Robert Christgau: Dean of American Rock Critics

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Ma Rainey

  • Ma Rainey's Black Bottom [Yazoo, 1984] A
  • Ma Rainey's Black Bottom [Yazoo, 1991] B+
  • Heroes of the Blues: The Very Best of Ma Rainey [Shout! Factory, 2003] A-

Consumer Guide Reviews:

Ma Rainey's Black Bottom [Yazoo, 1984]
Like most records of the '20s this 14-cut disc isn't exactly a pleasure to hear. Yazoo's pressing adds detail, brightness, and what may be an even-up trade--surface noise--to Milestone's five-duplication twofer. Nor is the material all one could hope for--"Prove It On Me Blues" would have provided both a jug band and a lesbian credo. But this is one artist whose history is made to be served. Too country to be semirespectably "classic" even though Fletcher Henderson, Coleman Hawkins, and Don Redman show up among her sidemen, she's not so somber as gruff on the down blues she's best known for, and she also kids around. In short, she's more rock and roll than Bessie Smith. A

Ma Rainey's Black Bottom [Yazoo, 1991]
Kills me to find among the nine songs unavailable on the Shout! Factory alternative neither the jug-band-with-piano "Hustlin' Blues," where she turns her pimp over to the law, nor the loose-limbed New Orleans "Sissy Blues," where her man samples transvestite jellyroll. But they do include the title song, a historically accurate alternative to the identically named August Wilson play without which the album would not exist, "Sleep Talking Blues," in which revenge doesn't cheer her up much, and "Shave 'Em Dry Blues," in which adultery is quick, hard, and good for what ails her. B+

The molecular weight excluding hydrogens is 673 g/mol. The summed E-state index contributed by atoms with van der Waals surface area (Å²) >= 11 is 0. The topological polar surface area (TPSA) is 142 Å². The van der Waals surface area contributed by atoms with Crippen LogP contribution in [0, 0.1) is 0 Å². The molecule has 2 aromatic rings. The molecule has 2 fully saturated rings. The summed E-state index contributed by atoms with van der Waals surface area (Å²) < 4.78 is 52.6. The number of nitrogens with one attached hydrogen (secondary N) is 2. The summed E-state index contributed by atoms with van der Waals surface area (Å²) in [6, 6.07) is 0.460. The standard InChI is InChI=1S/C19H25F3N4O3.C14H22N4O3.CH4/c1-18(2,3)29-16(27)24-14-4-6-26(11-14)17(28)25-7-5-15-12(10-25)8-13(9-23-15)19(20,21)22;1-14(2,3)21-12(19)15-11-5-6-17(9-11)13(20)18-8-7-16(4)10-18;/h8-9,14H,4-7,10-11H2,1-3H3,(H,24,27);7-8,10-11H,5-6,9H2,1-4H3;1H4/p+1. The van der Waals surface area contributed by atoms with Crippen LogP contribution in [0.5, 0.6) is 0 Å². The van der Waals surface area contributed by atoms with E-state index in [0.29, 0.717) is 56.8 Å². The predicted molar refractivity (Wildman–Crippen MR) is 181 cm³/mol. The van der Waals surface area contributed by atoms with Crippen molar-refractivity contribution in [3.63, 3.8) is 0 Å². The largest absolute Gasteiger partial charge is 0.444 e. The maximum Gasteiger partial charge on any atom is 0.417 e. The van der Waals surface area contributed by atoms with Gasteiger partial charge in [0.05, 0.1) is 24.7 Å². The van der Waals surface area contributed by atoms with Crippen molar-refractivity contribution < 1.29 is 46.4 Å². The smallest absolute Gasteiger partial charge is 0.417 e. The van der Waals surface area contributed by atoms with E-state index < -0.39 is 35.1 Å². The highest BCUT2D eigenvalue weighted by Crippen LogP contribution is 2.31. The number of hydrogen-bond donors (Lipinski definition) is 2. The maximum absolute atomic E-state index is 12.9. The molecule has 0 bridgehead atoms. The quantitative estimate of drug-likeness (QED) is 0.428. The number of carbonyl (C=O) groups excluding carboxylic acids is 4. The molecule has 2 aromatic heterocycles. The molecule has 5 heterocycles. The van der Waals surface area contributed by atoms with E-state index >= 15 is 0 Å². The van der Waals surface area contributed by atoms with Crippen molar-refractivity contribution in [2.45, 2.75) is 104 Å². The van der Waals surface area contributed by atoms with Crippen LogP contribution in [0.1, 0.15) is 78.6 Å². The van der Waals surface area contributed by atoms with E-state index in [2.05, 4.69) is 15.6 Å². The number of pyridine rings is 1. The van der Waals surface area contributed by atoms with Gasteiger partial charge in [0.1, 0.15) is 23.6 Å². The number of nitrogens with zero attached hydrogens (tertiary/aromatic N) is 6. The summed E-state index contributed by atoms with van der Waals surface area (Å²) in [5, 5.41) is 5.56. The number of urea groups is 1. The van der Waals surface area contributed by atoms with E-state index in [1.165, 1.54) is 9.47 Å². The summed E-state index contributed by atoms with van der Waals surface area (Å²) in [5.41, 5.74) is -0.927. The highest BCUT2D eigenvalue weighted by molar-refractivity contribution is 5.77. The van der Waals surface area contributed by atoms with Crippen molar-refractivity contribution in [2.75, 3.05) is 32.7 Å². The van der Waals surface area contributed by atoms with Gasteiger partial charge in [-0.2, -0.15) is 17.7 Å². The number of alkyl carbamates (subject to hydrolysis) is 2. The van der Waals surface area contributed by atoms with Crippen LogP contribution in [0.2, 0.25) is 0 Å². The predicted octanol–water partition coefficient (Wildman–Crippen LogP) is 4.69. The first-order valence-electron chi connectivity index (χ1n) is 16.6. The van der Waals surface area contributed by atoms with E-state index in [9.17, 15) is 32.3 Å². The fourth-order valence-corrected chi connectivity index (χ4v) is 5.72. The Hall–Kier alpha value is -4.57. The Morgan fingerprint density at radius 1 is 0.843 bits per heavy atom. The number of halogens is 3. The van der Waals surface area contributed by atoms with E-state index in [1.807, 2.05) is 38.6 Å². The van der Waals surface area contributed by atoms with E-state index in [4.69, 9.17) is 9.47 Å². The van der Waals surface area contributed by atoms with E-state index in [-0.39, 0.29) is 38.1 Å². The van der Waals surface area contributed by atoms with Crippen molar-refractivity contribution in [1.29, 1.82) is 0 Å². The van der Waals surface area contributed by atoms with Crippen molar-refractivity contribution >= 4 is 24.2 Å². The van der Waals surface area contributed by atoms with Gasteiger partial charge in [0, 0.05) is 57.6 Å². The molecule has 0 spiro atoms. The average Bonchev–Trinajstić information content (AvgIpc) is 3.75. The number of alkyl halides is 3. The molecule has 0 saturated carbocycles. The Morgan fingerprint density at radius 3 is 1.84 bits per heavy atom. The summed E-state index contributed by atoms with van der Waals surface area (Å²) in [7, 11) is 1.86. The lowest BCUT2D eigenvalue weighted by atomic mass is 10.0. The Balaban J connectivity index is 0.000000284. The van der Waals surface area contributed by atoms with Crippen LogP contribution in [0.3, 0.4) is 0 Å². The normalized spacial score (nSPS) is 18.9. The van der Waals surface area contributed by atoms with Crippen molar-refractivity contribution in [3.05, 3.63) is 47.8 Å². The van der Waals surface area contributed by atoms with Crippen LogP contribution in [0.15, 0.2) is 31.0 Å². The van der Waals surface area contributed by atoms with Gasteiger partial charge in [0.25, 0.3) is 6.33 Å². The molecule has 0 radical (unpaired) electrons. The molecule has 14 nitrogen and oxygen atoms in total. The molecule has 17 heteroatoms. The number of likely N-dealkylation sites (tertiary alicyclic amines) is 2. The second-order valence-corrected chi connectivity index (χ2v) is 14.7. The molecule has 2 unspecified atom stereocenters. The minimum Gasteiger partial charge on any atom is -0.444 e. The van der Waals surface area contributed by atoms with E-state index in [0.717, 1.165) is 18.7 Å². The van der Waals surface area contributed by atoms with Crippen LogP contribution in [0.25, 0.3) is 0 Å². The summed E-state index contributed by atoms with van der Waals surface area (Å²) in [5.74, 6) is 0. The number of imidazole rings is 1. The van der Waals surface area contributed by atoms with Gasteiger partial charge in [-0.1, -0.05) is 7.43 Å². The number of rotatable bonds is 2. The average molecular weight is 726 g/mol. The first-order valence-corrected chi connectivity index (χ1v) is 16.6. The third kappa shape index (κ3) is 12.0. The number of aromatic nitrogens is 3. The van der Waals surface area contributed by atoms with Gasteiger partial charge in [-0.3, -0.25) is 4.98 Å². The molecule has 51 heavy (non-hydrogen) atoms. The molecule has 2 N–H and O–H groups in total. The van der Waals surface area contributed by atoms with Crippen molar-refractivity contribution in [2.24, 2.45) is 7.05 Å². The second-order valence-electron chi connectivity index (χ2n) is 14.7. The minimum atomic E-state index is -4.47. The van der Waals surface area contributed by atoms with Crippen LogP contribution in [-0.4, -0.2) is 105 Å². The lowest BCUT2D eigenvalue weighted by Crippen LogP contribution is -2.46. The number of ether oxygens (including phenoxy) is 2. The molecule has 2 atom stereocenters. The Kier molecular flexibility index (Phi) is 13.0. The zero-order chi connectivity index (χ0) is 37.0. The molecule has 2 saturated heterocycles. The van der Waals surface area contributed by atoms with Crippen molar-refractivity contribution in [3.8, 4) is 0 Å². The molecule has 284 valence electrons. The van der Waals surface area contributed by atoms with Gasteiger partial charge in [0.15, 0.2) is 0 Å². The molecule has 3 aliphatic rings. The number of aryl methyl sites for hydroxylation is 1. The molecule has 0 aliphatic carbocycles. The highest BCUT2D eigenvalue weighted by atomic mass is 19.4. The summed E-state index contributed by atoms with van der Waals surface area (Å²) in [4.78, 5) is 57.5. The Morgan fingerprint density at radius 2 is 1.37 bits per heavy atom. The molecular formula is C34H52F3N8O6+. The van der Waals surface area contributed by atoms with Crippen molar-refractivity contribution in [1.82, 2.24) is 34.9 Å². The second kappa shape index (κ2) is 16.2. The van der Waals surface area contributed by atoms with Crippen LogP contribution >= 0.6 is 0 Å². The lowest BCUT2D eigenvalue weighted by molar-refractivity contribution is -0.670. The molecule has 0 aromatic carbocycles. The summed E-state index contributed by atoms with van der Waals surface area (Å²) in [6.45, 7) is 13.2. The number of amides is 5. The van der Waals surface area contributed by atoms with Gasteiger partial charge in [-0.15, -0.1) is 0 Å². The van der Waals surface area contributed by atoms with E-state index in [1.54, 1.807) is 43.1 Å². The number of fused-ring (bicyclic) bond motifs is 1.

Heroes of the Blues: The Very Best of Ma Rainey [Shout! Factory, 2003]
Because she recorded for the famously cheapjack Paramount label, connecting with the woman that label dubbed "The Mother of the Blues" can be tough--cleaned up though they were, many vinyl-era reissues sound like she's singing behind a closed door. But specialists generally single out Yazoo's Ma Rainey's Black Bottom vinyl as a significant improvement, the CD version improves on that, and this much later collection improves on the Yazoo. This is easy to tell because five of Yazoo's 14 selections are also among Shout! Factory's 16, including the actively catchy warhorse "Oh Papa Blues." Just one example of Rainey's commitment to the Southern tent-show circuit, where she thrived for two decades before she began recording at 37, is her transformation of the lines Bessie Smith rendered as the copyrighted but unidiomatic "And if you care for me/You will listen to my plea" into the wilder "I'm almost goin' insane/I'm forever tryin' to call his name." But her peak was the braggadocious "Prove It on Me Blues," where the third verse catches me up every time: "Went out last night with a crowd of my friends/They must have been women 'cause I don't like no men." Because Rainey was muffled in the studio and assigned second-rate songs, she signifies most readily as history--black history, women's history, musical history. But because she reveled in a roughness avoided by the showgirls who put their names on so much classic blues, and because she felt natural fronting jug bands and ad hoc New Orleans ensembles, the soul, grit, and fun she was full of get closer to the surface with every advance in mastering technology. A-